Denzinger Jakob is an old Nazi camp guard who worked at the Auschwitz concentration camp in Poland. Jakob is 90 now and lives in his native Croatia. In 1989 he voluntarily left the United States where he arrived after the Second World War. He, along with other former Nazi servants receives a pension paid by the United States government.
Today, Jakob is entitled to $1,500 per month, almost double the average salary of a Croat worker, as a result of what he says are his contributions to the American treasury. He does nothing illegal: but he benefits from the fact that no law states that an criminal like him does not qualify to receive a pension from the U.S. government. Maybe he receives his pension because he was never officially expelled from the USA, which would have stopped the payments from the Social Security system.
This old man is one of the dozens of people with a Nazi past that receive their pensions directly from the US even though they participated in the murder of thousands of innocent men, women and children. These cases were uncovered by a two-year investigation of the news agency Associated Press.
Since 1979, at least 38 of the 66 Nazi suspects who left the United States still receive subsidies from the US government and of these, at least four -including Denzinger- are still alive and living in Europe, according to research results released Monday. Payments from American coffers have amounted to “millions of dollars”.
The revelation sparked immediate reactions. The White House said it was sad to know that the payments are legal. “Our position is that we do not believe that these individuals should be receiving these benefits,” said spokesman Eric Schultz.
The Justice Department was “open” to considering any proposed legislative changes on this matter, but more than a decade ago, a bill that would have made any employee of the Nazi regime lose social benefits and that would have asked them to voluntarily depart the United States, failed to pass in Congress.
By some estimates, up to 10,000 participants of the Nazi horror emigrated to this country in 1945 after the end of World War II. At least forty people continued to collect welfare benefits after leaving the United States.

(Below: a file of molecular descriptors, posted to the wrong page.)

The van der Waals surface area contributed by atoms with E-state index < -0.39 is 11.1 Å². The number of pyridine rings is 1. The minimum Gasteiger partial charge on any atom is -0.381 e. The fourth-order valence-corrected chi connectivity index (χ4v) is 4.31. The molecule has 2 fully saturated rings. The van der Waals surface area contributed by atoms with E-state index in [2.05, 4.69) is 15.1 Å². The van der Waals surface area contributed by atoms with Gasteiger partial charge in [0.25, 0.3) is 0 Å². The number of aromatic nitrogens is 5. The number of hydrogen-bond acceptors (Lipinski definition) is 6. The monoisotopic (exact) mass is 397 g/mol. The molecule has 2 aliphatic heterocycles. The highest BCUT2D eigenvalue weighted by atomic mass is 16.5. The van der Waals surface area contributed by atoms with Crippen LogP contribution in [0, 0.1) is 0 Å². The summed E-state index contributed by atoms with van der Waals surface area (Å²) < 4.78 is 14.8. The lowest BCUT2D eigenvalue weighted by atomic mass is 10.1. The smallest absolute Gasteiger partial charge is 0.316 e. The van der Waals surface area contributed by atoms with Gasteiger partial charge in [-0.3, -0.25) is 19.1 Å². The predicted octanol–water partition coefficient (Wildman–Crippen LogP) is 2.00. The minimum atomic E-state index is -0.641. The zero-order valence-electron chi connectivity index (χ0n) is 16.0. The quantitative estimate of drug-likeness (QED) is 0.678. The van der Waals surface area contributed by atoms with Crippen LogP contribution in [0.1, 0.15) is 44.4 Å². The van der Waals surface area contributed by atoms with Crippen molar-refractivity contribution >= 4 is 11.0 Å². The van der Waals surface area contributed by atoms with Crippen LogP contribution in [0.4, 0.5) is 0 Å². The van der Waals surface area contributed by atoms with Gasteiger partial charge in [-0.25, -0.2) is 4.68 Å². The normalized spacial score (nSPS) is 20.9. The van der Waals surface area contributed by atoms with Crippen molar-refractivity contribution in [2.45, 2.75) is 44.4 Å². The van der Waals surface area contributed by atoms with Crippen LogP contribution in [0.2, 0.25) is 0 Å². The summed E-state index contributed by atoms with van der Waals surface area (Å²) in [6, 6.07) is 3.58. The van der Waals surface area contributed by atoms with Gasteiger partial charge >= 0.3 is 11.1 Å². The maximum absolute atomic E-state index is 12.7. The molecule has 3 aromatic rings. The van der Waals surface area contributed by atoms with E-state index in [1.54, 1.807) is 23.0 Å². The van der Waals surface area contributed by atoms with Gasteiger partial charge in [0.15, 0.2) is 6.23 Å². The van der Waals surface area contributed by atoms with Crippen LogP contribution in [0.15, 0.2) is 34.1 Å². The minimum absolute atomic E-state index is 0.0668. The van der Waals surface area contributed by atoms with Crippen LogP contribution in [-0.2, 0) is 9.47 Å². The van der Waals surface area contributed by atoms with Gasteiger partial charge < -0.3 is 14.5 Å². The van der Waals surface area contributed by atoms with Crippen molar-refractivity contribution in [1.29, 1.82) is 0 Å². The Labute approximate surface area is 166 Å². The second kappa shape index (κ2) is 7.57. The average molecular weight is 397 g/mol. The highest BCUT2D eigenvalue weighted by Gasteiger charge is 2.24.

Those men include agents who protected the SS concentration camps; a guard who participated in the slaughter of the Warsaw Ghetto where some 13,000 Jews were killed; a collaborator who helped in the arrest and execution of thousands of Jews in Poland and a missile scientist who worked for the Nazis. The Office of Special Investigations of the Department of Justice, founded in 1979, is the body responsible for locating people who collaborated with the Nazis and who may still be living in the US.
For the OSI, the fact that Nazi criminals keep their pensions after leaving the United States was perceived as a kind of lesser evil because it allowed the country to accelerate their departure. Apparently, their exit from the US increased the chance of them being tried in court in Europe since they couldn’t be judged in the United States.
According to the investigation, many Nazi collaborators had gotten American citizenship but the US government did not do anything to revoke them, because that process would have taken up to ten years of legal battles. In parallel, deportation and extradition were also complex because no country wanted to accept these men or were interested in judging their past behaviors.
According to diplomatic documents and statements obtained by AP, the OSI used the pension as a tool to persuade Nazi collaborators to leave the US voluntarily and to accept the loss of citizenship. The Justice Department issued a statement denying this claim.
Research shows that these practices enraged the Department of State, the Social Security Administration and several European countries. However, until last Monday they were totally unknown to the public.